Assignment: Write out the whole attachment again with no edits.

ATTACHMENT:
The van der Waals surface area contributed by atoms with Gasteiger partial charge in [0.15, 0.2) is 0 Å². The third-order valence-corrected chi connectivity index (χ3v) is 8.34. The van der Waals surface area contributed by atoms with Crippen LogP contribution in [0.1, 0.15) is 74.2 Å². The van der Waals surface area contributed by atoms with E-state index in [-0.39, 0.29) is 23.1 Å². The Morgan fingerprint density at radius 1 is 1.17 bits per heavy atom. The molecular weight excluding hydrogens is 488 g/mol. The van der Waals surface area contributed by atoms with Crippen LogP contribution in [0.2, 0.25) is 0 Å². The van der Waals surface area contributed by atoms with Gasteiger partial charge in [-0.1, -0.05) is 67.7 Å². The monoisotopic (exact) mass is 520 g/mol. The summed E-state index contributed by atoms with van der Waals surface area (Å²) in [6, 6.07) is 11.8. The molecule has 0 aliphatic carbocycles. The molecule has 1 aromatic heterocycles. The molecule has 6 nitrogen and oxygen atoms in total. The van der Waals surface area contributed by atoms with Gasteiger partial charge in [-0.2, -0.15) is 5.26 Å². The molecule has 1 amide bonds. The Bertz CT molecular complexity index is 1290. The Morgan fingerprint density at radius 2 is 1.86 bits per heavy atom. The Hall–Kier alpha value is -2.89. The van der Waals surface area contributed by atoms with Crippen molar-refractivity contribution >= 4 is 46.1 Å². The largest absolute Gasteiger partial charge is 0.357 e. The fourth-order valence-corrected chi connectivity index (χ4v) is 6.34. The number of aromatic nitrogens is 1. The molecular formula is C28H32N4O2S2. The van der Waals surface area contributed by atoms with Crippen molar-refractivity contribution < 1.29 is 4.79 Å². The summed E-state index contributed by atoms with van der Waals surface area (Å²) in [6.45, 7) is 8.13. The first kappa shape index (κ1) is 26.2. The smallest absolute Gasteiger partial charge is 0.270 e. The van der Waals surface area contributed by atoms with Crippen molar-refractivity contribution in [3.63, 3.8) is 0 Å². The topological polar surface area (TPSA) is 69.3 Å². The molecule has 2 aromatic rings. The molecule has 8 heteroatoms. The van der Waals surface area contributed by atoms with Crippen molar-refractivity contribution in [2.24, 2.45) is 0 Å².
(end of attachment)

The van der Waals surface area contributed by atoms with Gasteiger partial charge in [0.15, 0.2) is 0 Å². The third-order valence-corrected chi connectivity index (χ3v) is 8.34. The van der Waals surface area contributed by atoms with Crippen LogP contribution in [0.1, 0.15) is 74.2 Å². The van der Waals surface area contributed by atoms with E-state index in [-0.39, 0.29) is 23.1 Å². The Morgan fingerprint density at radius 1 is 1.17 bits per heavy atom. The molecular weight excluding hydrogens is 488 g/mol. The van der Waals surface area contributed by atoms with Crippen LogP contribution in [0.2, 0.25) is 0 Å². The van der Waals surface area contributed by atoms with Gasteiger partial charge in [-0.1, -0.05) is 67.7 Å². The monoisotopic (exact) mass is 520 g/mol. The summed E-state index contributed by atoms with van der Waals surface area (Å²) in [6, 6.07) is 11.8. The molecule has 0 aliphatic carbocycles. The molecule has 1 aromatic heterocycles. The molecule has 6 nitrogen and oxygen atoms in total. The van der Waals surface area contributed by atoms with Gasteiger partial charge in [-0.2, -0.15) is 5.26 Å². The molecule has 1 amide bonds. The Bertz CT molecular complexity index is 1290. The Morgan fingerprint density at radius 2 is 1.86 bits per heavy atom. The Hall–Kier alpha value is -2.89. The van der Waals surface area contributed by atoms with Crippen molar-refractivity contribution >= 4 is 46.1 Å². The largest absolute Gasteiger partial charge is 0.357 e. The fourth-order valence-corrected chi connectivity index (χ4v) is 6.34. The number of aromatic nitrogens is 1. The molecular formula is C28H32N4O2S2. The van der Waals surface area contributed by atoms with Crippen molar-refractivity contribution < 1.29 is 4.79 Å². The summed E-state index contributed by atoms with van der Waals surface area (Å²) in [6.45, 7) is 8.13. The first kappa shape index (κ1) is 26.2. The smallest absolute Gasteiger partial charge is 0.270 e. The van der Waals surface area contributed by atoms with Crippen molar-refractivity contribution in [3.63, 3.8) is 0 Å². The topological polar surface area (TPSA) is 69.3 Å². The molecule has 2 aromatic rings. The molecule has 8 heteroatoms. The van der Waals surface area contributed by atoms with Crippen molar-refractivity contribution in [2.24, 2.45) is 0 Å².